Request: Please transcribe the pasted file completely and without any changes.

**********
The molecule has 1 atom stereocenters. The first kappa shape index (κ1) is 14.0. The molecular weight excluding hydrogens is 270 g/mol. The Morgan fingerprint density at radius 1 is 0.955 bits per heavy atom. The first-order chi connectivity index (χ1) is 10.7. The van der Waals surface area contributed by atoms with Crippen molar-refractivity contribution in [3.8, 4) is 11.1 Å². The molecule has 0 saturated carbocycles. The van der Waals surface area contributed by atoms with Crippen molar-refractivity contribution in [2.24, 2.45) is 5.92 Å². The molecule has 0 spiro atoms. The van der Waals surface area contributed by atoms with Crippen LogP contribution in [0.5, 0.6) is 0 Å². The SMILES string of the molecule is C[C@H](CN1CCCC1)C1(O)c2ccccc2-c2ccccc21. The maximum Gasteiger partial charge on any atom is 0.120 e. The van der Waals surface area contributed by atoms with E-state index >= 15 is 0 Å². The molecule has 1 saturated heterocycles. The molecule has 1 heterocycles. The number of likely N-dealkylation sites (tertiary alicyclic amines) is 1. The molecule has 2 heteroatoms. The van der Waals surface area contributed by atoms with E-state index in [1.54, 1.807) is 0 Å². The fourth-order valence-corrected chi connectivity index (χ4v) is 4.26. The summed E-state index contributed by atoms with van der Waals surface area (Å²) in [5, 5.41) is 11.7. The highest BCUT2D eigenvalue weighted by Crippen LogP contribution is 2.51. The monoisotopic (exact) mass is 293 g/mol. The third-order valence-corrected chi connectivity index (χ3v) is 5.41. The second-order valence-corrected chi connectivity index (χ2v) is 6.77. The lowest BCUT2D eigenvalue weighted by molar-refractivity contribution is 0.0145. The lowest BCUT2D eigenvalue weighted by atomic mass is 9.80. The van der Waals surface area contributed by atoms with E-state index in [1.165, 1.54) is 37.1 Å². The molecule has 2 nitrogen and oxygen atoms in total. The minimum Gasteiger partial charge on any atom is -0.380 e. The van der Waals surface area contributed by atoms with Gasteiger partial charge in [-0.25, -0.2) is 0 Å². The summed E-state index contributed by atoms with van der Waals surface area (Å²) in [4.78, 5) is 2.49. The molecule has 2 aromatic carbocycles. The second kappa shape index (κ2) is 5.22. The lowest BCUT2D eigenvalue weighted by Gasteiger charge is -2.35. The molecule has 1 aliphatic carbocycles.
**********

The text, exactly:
The molecule has 1 atom stereocenters. The first kappa shape index (κ1) is 14.0. The molecular weight excluding hydrogens is 270 g/mol. The Morgan fingerprint density at radius 1 is 0.955 bits per heavy atom. The first-order chi connectivity index (χ1) is 10.7. The van der Waals surface area contributed by atoms with Crippen molar-refractivity contribution in [3.8, 4) is 11.1 Å². The molecule has 0 saturated carbocycles. The van der Waals surface area contributed by atoms with Crippen molar-refractivity contribution in [2.24, 2.45) is 5.92 Å². The molecule has 0 spiro atoms. The van der Waals surface area contributed by atoms with Crippen LogP contribution in [0.5, 0.6) is 0 Å². The SMILES string of the molecule is C[C@H](CN1CCCC1)C1(O)c2ccccc2-c2ccccc21. The maximum Gasteiger partial charge on any atom is 0.120 e. The van der Waals surface area contributed by atoms with E-state index >= 15 is 0 Å². The molecule has 1 saturated heterocycles. The molecule has 1 heterocycles. The number of likely N-dealkylation sites (tertiary alicyclic amines) is 1. The molecule has 2 heteroatoms. The van der Waals surface area contributed by atoms with E-state index in [1.54, 1.807) is 0 Å². The fourth-order valence-corrected chi connectivity index (χ4v) is 4.26. The summed E-state index contributed by atoms with van der Waals surface area (Å²) in [5, 5.41) is 11.7. The highest BCUT2D eigenvalue weighted by Crippen LogP contribution is 2.51. The monoisotopic (exact) mass is 293 g/mol. The third-order valence-corrected chi connectivity index (χ3v) is 5.41. The second-order valence-corrected chi connectivity index (χ2v) is 6.77. The lowest BCUT2D eigenvalue weighted by molar-refractivity contribution is 0.0145. The lowest BCUT2D eigenvalue weighted by atomic mass is 9.80. The van der Waals surface area contributed by atoms with E-state index in [1.165, 1.54) is 37.1 Å². The molecule has 2 nitrogen and oxygen atoms in total. The minimum Gasteiger partial charge on any atom is -0.380 e. The van der Waals surface area contributed by atoms with Gasteiger partial charge in [-0.25, -0.2) is 0 Å². The summed E-state index contributed by atoms with van der Waals surface area (Å²) in [4.78, 5) is 2.49. The molecule has 2 aromatic carbocycles. The second kappa shape index (κ2) is 5.22. The lowest BCUT2D eigenvalue weighted by Gasteiger charge is -2.35. The molecule has 1 aliphatic carbocycles.